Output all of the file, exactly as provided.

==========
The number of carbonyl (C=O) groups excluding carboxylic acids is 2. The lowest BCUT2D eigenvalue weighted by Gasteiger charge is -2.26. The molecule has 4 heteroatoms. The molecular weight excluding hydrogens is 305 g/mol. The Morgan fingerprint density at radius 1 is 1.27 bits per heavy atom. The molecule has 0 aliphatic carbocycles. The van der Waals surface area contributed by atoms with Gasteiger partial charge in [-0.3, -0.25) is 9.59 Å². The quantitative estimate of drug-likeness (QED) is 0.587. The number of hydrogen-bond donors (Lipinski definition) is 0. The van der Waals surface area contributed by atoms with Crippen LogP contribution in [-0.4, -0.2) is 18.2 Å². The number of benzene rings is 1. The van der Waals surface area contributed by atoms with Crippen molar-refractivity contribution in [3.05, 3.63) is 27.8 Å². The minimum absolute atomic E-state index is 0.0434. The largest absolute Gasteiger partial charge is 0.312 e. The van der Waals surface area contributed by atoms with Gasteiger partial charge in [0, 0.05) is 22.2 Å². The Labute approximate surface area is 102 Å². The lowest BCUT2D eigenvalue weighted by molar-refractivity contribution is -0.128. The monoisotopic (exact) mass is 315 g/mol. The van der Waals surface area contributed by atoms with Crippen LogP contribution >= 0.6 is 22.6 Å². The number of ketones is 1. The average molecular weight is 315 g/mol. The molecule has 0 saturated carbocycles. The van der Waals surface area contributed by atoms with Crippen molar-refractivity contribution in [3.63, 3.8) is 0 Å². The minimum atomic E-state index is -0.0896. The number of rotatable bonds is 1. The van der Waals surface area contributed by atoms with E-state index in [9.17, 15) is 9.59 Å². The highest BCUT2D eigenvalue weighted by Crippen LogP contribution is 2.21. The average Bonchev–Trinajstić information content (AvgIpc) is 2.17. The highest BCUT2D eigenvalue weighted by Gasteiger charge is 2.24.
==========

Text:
The number of carbonyl (C=O) groups excluding carboxylic acids is 2. The lowest BCUT2D eigenvalue weighted by Gasteiger charge is -2.26. The molecule has 4 heteroatoms. The molecular weight excluding hydrogens is 305 g/mol. The Morgan fingerprint density at radius 1 is 1.27 bits per heavy atom. The molecule has 0 aliphatic carbocycles. The van der Waals surface area contributed by atoms with Gasteiger partial charge in [-0.3, -0.25) is 9.59 Å². The quantitative estimate of drug-likeness (QED) is 0.587. The number of hydrogen-bond donors (Lipinski definition) is 0. The van der Waals surface area contributed by atoms with Crippen LogP contribution in [-0.4, -0.2) is 18.2 Å². The number of benzene rings is 1. The van der Waals surface area contributed by atoms with Crippen molar-refractivity contribution in [3.05, 3.63) is 27.8 Å². The minimum absolute atomic E-state index is 0.0434. The largest absolute Gasteiger partial charge is 0.312 e. The van der Waals surface area contributed by atoms with Gasteiger partial charge in [0, 0.05) is 22.2 Å². The Labute approximate surface area is 102 Å². The lowest BCUT2D eigenvalue weighted by molar-refractivity contribution is -0.128. The monoisotopic (exact) mass is 315 g/mol. The van der Waals surface area contributed by atoms with Crippen LogP contribution >= 0.6 is 22.6 Å². The number of ketones is 1. The average molecular weight is 315 g/mol. The molecule has 0 saturated carbocycles. The van der Waals surface area contributed by atoms with Crippen molar-refractivity contribution in [3.63, 3.8) is 0 Å². The minimum atomic E-state index is -0.0896. The number of rotatable bonds is 1. The van der Waals surface area contributed by atoms with E-state index in [9.17, 15) is 9.59 Å². The highest BCUT2D eigenvalue weighted by Crippen LogP contribution is 2.21. The average Bonchev–Trinajstić information content (AvgIpc) is 2.17. The highest BCUT2D eigenvalue weighted by Gasteiger charge is 2.24.